DescriptionPoster Session: Molecular Biology
Persistent Identifierhttp://hdl.handle.net/10722/126694
ISSN
2010 Impact Factor: 9.386
2015 SCImago Journal Rankings: 0.217

 

DC FieldValueLanguage
dc.contributor.authorYeung, YSen_HK
dc.contributor.authorTse, EYTen_HK
dc.contributor.authorKo, FCFen_HK
dc.contributor.authorChan, LKen_HK
dc.contributor.authorSze, KMFen_HK
dc.contributor.authorNg, IOLen_HK
dc.contributor.authorYam, JWPen_HK
dc.date.accessioned2010-10-31T12:43:08Z-
dc.date.available2010-10-31T12:43:08Z-
dc.date.issued2010en_HK
dc.identifier.citationThe 21st Meeting of the European Association for Cancer Research (EACR 2010), Oslo, Norway, 26-29 June 2010. In European Journal of Cancer Supplements, 2010, v. 8 n. 5, p. 171, abstract no. 677en_HK
dc.identifier.issn1359-6349-
dc.identifier.urihttp://hdl.handle.net/10722/126694-
dc.descriptionPoster Session: Molecular Biology-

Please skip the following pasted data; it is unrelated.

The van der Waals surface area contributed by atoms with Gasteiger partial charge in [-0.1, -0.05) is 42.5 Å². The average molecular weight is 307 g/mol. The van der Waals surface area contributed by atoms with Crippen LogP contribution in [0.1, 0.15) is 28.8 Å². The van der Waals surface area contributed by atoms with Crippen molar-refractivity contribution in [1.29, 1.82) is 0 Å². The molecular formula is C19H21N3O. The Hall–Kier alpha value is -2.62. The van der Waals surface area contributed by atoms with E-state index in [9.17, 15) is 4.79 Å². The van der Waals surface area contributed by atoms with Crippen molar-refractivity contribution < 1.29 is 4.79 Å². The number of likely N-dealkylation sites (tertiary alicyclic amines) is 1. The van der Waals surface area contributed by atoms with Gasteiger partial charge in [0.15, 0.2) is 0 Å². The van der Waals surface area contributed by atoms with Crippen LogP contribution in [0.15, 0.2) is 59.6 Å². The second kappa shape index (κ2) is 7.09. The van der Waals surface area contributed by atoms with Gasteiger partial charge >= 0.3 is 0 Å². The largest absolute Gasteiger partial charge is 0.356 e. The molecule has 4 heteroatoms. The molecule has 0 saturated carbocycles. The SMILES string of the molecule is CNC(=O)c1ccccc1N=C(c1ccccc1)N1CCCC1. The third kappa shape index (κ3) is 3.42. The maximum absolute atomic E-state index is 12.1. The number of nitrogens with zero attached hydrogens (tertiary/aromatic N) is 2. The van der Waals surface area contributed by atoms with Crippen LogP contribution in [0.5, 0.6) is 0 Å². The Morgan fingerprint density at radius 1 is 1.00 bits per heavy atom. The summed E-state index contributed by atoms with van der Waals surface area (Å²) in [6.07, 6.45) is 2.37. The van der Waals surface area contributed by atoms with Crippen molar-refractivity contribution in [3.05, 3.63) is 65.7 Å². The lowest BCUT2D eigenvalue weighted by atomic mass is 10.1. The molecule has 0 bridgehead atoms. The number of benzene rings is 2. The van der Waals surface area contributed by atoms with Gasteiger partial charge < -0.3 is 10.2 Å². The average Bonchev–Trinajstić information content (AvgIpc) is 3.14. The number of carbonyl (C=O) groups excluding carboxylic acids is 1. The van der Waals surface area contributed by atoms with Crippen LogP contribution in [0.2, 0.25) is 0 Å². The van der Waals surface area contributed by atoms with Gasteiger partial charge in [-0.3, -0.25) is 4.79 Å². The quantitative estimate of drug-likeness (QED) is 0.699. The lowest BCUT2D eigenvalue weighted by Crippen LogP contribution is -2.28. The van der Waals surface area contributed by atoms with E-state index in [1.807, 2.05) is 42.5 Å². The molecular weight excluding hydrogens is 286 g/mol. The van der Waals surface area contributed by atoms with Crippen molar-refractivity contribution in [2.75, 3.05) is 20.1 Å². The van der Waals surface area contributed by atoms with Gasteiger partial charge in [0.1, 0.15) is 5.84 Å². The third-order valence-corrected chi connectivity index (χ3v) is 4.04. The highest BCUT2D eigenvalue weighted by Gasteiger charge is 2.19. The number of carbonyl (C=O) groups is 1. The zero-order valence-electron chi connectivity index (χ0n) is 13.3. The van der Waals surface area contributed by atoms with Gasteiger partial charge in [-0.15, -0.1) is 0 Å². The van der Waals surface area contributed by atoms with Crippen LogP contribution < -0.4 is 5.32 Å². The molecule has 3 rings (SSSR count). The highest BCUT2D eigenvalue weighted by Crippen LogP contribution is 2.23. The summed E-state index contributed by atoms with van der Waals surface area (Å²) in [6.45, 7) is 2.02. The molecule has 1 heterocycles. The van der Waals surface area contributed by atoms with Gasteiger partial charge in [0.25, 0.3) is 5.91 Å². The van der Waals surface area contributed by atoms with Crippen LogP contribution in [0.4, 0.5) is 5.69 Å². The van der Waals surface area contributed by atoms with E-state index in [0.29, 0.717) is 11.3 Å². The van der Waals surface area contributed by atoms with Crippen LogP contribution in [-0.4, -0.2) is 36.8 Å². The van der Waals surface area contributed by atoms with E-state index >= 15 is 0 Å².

dc.description.abstractBACKGROUND: Tensin is a group of focal adhesion proteins that serves as a link between cytoskeleton and signal transduction. Dysregulation of tensin members have been revealed in various human cancers, including hepatocellular carcinoma (HCC). Our previous study has shown that tensin2 exerted pronounced cell death in HCC cells and was downregulated in 41% of human HCCs. In this study, we functionally characterized the role of tensin2 in HCC. MATERIALS AND METHODS: Functional characterization of tensin2 was studied by stable overexpression or knockdown of tensin2 in HCC cells with lentiviral delivery system. The proliferation rate, migration and invasion ability of the stable clones were monitored by growth curve, transwell assay and matrigel invasion assay, respectively. The in vivo effect of tensin2 in HCC tumour formation was studied in nude mice. Tensin2 knockdown stable clones were subcutaneously injected into nude mice and tumour growth was monitored for 4 weeks. Tensin2 deletion mutants were expressed in HCC cells and their apoptotic inducing activities were analyzed by flow cytometry and TUNEL assay. RESULTS: Tensin2 overexpression stable clones displayed lower proliferation rate, decreased anchorage-independent growth, inhibited motility and invasiveness when compared with the vector control. Conversely, stable knockdown clones of tensin2 showed higher proliferation rate, increased motility and invasiveness. Enhanced tumour formation in nude mice was also observed in stable knockdown clones. Transient expression of tensin2 induced significant suppression in colony formation of HCC cells. However, the suppression effect was lost in tensin2 mutants with either PTEN or SH2 domain deleted. TUNEL assay revealed that the number of apoptotic cells was inversely correlated with the number of HCC colonies formed. CONCLUSIONS: Our study showed that tensin2 plays a negative regulatory role in HCC development and revealed the biological significance of the PTEN and SH2 domains in the growth suppression activity of tensin2.-